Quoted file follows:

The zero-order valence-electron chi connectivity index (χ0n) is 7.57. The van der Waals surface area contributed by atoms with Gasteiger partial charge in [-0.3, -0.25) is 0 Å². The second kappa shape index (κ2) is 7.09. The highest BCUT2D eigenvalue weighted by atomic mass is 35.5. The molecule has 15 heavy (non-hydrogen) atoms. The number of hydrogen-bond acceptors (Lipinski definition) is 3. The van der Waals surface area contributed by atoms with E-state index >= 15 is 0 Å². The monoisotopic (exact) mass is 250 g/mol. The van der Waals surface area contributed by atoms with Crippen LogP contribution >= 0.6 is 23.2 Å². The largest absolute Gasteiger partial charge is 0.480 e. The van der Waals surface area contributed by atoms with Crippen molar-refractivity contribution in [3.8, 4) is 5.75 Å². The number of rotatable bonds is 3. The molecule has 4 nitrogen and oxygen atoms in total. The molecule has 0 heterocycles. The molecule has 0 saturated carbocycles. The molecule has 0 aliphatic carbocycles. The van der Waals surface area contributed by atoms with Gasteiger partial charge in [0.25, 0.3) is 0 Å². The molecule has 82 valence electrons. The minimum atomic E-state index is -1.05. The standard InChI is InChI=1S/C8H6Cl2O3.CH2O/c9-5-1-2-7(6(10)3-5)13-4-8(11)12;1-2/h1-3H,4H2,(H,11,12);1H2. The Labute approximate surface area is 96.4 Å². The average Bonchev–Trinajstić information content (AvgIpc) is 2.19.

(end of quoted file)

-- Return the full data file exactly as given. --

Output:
The zero-order valence-electron chi connectivity index (χ0n) is 7.57. The van der Waals surface area contributed by atoms with Gasteiger partial charge in [-0.3, -0.25) is 0 Å². The second kappa shape index (κ2) is 7.09. The highest BCUT2D eigenvalue weighted by atomic mass is 35.5. The molecule has 15 heavy (non-hydrogen) atoms. The number of hydrogen-bond acceptors (Lipinski definition) is 3. The van der Waals surface area contributed by atoms with E-state index >= 15 is 0 Å². The monoisotopic (exact) mass is 250 g/mol. The van der Waals surface area contributed by atoms with Crippen LogP contribution >= 0.6 is 23.2 Å². The largest absolute Gasteiger partial charge is 0.480 e. The van der Waals surface area contributed by atoms with Crippen molar-refractivity contribution in [3.8, 4) is 5.75 Å². The number of rotatable bonds is 3. The molecule has 4 nitrogen and oxygen atoms in total. The molecule has 0 heterocycles. The molecule has 0 saturated carbocycles. The molecule has 0 aliphatic carbocycles. The van der Waals surface area contributed by atoms with Gasteiger partial charge in [0.25, 0.3) is 0 Å². The molecule has 82 valence electrons. The minimum atomic E-state index is -1.05. The standard InChI is InChI=1S/C8H6Cl2O3.CH2O/c9-5-1-2-7(6(10)3-5)13-4-8(11)12;1-2/h1-3H,4H2,(H,11,12);1H2. The Labute approximate surface area is 96.4 Å². The average Bonchev–Trinajstić information content (AvgIpc) is 2.19.